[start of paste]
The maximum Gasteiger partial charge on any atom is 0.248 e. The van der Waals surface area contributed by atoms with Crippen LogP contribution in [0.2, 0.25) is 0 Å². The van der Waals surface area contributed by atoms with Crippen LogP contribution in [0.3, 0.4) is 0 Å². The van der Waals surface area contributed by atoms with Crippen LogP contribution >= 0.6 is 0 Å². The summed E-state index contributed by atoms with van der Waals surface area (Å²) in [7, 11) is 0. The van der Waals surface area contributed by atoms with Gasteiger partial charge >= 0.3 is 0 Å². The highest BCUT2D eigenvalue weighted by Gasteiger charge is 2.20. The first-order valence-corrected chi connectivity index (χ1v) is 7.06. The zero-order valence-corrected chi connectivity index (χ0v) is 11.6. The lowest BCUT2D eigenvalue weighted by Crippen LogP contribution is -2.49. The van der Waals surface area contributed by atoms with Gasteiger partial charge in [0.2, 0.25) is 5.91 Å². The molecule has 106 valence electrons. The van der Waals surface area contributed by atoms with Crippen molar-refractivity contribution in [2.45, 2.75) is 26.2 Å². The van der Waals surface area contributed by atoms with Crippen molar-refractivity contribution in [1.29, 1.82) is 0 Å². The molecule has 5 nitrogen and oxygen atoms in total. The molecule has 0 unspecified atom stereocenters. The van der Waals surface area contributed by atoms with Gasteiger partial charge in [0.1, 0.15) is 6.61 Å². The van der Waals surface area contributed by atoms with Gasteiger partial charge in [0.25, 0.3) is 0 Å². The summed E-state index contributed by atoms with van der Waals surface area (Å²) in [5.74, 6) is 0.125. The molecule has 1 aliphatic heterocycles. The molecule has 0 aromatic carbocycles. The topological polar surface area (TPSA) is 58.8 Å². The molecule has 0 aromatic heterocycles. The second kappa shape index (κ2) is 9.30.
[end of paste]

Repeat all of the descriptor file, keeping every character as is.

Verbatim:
The maximum Gasteiger partial charge on any atom is 0.248 e. The van der Waals surface area contributed by atoms with Crippen LogP contribution in [0.2, 0.25) is 0 Å². The van der Waals surface area contributed by atoms with Crippen LogP contribution in [0.3, 0.4) is 0 Å². The van der Waals surface area contributed by atoms with Crippen LogP contribution >= 0.6 is 0 Å². The summed E-state index contributed by atoms with van der Waals surface area (Å²) in [7, 11) is 0. The van der Waals surface area contributed by atoms with Gasteiger partial charge >= 0.3 is 0 Å². The highest BCUT2D eigenvalue weighted by Gasteiger charge is 2.20. The first-order valence-corrected chi connectivity index (χ1v) is 7.06. The zero-order valence-corrected chi connectivity index (χ0v) is 11.6. The lowest BCUT2D eigenvalue weighted by Crippen LogP contribution is -2.49. The van der Waals surface area contributed by atoms with Gasteiger partial charge in [0.2, 0.25) is 5.91 Å². The molecule has 106 valence electrons. The van der Waals surface area contributed by atoms with Crippen molar-refractivity contribution in [2.45, 2.75) is 26.2 Å². The van der Waals surface area contributed by atoms with Crippen molar-refractivity contribution in [1.29, 1.82) is 0 Å². The molecule has 5 nitrogen and oxygen atoms in total. The molecule has 0 unspecified atom stereocenters. The van der Waals surface area contributed by atoms with Gasteiger partial charge in [0.1, 0.15) is 6.61 Å². The van der Waals surface area contributed by atoms with Gasteiger partial charge in [0.25, 0.3) is 0 Å². The summed E-state index contributed by atoms with van der Waals surface area (Å²) in [5.74, 6) is 0.125. The molecule has 1 aliphatic heterocycles. The molecule has 0 aromatic carbocycles. The topological polar surface area (TPSA) is 58.8 Å². The molecule has 0 aromatic heterocycles. The second kappa shape index (κ2) is 9.30.